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ISSN: 2469-9837
International Journal of School and Cognitive Psychology
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Improving Reading Strategy for Comprehension: “Does Recall Compete with Working Memory Manipulation?”

Evie A Malaia*

Center for Mind, Brain, and Education, Department of Curriculum and Instruction, University of Texas at Arlington, Box 19545, Planetarium Place, Arlington, TX, USA

*Corresponding Author:
Evie A. Malaia, Ph.D
Assistant Professor
Center for Mind, Brain and Education
Department of Curriculum and Instruction
University of Texas at Arlington
Box 19545, Planetarium Place
Arlington, TX 76019
Tel: (817)252-0526
Fax: (817)252-9424
E-mail: [email protected]

Received April 17, 2014; Accepted May 14, 2014; Published May 21, 2014

Citation: Evie A. Malaia, Ph.D (2014) Improving Reading Strategy for Comprehension: “Does Recall Compete with Working Memory Manipulation?”. Int J Sch Cog Psychol 1:107. doi:10.4172/2469-9837.1000107

Copyright: © 2014 Malaia EA, et al. This is an open-access article distributed under the terms of the Creative Commons Attribution License, which permits unrestricted use, distribution, and reproduction in any medium, provided the original author and source are credited.

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Abstract

We investigated whether reading comprehension could be improved by strategic updating of working memory during reading, by providing upper elementary students with working memory consolidation training. We report data from ten fifth-grade students, half of which underwent strategic reading comprehension intervention. Response time data indicated that training in consolidating verbal information increased automaticity of recall. However, this improvement negatively correlated with post-training performance on Backward Digit Span, indicating possible tradeoffs between resource allocation toward the component of executive function moderating maintenance/recall, or toward the component moderating manipulation of working memory content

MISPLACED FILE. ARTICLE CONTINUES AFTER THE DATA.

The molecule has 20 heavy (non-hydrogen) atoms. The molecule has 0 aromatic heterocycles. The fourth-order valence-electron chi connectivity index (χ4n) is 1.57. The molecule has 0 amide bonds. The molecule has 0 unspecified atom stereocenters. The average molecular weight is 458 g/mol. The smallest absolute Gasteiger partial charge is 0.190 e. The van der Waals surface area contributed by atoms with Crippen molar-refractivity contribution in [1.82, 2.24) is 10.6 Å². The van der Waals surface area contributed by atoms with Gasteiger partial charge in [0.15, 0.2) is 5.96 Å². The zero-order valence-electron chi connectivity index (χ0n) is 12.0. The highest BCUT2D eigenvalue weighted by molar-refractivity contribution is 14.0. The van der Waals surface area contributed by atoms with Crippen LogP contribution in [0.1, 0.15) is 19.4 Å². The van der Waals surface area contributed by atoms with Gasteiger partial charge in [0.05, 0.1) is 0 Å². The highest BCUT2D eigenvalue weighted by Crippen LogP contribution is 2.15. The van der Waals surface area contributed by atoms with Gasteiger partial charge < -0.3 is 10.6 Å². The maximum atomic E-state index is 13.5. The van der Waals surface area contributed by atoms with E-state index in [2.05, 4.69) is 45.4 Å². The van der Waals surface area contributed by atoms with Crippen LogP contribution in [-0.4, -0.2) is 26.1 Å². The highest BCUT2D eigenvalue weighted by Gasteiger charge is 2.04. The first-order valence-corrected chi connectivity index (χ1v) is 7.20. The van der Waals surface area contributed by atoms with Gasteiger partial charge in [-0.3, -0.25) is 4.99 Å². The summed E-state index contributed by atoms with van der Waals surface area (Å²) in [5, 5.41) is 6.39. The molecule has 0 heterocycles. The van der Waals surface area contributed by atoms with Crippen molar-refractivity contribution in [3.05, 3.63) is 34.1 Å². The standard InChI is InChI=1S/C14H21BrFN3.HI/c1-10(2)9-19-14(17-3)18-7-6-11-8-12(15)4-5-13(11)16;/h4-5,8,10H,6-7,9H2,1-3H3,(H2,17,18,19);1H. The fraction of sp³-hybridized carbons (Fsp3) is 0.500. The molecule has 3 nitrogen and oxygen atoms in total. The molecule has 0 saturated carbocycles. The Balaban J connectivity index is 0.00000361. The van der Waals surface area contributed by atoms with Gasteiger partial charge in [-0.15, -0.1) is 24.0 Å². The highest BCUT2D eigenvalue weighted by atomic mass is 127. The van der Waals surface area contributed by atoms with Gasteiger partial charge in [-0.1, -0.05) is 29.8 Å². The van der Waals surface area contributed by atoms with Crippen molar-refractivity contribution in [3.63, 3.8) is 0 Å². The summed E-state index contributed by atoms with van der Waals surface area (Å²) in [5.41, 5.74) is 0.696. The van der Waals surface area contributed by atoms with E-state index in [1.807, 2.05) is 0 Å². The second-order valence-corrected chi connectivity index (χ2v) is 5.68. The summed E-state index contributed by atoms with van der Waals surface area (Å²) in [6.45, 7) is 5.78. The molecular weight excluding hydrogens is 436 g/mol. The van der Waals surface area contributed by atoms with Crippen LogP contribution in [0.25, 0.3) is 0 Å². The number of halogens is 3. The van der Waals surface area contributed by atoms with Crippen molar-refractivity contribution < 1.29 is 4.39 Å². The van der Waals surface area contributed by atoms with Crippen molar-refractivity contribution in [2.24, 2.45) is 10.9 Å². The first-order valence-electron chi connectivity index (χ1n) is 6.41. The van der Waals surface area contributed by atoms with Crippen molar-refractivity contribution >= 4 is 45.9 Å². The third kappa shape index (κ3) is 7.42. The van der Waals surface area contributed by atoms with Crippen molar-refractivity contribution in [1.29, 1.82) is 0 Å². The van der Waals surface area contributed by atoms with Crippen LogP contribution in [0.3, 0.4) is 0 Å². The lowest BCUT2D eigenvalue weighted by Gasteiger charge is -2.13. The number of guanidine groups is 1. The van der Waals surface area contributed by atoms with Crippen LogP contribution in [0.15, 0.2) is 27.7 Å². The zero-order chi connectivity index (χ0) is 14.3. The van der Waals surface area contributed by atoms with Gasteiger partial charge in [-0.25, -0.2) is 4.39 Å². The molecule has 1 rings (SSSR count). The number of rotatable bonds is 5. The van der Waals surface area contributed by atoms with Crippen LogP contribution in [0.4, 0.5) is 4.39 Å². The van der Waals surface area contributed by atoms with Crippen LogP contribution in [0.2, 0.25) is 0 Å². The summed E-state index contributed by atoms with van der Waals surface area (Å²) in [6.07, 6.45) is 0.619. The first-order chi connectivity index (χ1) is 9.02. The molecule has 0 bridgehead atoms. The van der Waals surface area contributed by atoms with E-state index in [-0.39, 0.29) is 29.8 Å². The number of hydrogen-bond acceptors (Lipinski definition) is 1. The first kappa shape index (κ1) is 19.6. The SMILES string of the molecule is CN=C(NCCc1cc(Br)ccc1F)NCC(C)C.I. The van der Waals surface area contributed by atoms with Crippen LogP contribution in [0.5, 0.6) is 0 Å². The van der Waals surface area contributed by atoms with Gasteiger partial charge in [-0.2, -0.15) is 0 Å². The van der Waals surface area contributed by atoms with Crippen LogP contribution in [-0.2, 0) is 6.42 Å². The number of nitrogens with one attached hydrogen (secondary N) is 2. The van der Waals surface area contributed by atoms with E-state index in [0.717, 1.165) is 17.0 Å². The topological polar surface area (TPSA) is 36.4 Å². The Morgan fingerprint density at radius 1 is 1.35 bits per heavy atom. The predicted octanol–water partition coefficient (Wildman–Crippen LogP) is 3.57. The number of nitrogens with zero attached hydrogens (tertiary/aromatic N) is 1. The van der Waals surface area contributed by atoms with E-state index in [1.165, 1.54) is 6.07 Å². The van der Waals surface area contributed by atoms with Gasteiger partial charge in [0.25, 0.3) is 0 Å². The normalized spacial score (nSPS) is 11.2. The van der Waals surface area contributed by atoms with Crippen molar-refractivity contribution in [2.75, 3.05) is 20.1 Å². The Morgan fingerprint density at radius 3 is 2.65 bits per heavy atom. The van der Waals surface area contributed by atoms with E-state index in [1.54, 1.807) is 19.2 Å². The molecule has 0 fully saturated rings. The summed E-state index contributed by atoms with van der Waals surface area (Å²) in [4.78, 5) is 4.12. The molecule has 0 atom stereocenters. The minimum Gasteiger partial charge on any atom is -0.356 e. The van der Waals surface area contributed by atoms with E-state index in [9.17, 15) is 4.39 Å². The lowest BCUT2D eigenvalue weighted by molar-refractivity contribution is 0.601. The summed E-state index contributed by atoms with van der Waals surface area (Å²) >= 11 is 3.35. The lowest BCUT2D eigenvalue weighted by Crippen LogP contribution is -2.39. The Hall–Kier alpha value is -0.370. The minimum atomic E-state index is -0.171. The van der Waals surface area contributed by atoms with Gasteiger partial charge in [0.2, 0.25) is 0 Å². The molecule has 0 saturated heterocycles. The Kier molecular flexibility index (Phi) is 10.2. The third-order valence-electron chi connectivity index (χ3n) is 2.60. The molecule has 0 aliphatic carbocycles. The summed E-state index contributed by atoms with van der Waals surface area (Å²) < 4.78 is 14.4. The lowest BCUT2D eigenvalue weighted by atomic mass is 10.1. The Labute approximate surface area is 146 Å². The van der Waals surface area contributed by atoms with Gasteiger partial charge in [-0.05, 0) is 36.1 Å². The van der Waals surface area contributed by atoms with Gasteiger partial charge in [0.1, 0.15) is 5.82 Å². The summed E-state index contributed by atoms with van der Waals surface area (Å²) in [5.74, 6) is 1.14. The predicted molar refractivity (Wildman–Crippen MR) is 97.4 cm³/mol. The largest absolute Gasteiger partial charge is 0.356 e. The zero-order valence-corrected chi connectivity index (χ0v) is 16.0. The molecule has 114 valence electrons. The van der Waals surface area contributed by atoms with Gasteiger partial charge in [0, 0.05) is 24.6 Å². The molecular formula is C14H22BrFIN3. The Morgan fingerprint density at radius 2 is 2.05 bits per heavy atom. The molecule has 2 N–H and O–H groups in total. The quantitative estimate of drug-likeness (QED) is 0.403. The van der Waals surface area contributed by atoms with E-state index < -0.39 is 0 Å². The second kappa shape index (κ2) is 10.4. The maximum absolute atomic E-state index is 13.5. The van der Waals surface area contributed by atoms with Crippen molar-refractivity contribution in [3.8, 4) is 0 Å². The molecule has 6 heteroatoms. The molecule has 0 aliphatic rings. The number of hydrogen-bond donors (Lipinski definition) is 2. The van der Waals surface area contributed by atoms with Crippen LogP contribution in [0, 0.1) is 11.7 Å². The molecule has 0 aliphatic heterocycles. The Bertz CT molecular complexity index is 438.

Introduction

Reading research indicates that working memory capacity is related to reading comprehension [1,2]. Disappointingly, attempts to improve working memory capacity have not been shown to generalize to complex tasks, such as reading comprehension [3,4]. At the same time, teachers, parents, and school administrators interested in the reading success of students are looking for an intervention that meets a specific diagnosed need, such as low reading comprehension paired with identified poor working memory capacity. To better understand how such an intervention can be developed, we need to consider the models of working memory (WM) and its use in reading comprehension: the classic Baddeley model, and the current brain-based models of WM and its management.

The most widely-use model of working memory is that of Baddeley [5,6]. The original model, constructed to explain behavioral data, consisted of three components: the central executive, the phonological loop, and the visuo-spatial sketchpad. Phonological loop was the term for the short-term store and rehearsal of sound-based information (spoken words), while visual sketchpad was assumed to hold visual information. Later, a component termed “episodic buffer” was added, which could allow for integration of information across different modalities, such as visual and auditory. All of the above were considered “slave systems” to the central executive component. Baddeley [6] identified the function of the central executive component as resource control: the ability to allocate attentional resources to mental activities performed simultaneously. As reading, specifically, requires storage of “intermediate and final computations” as ideas are constructed and integrated from the “stream of successive words in a text” [7], the role of executive component in reading comprehension is paramount. Specifically, as research on increasing working memory capacity has not been successful [8], it was hypothesized that the strategies in WM use, and executive control of it, rather than WM capacity per se, are at the root of high performance on cognitive tasks [9].

Recent advances in neuroimaging research suggest that the central executive component of working memory consists, in fact, of separate executive functions [10-14]. The dual access++ model of Nee et al. [15] suggested a three-way distinction among the executive component controlling manipulation of WM content (ventral LPFC), the component modulating focus of attention (WM updates, dorsal LPFC), and the component responsible for intrusion resistance.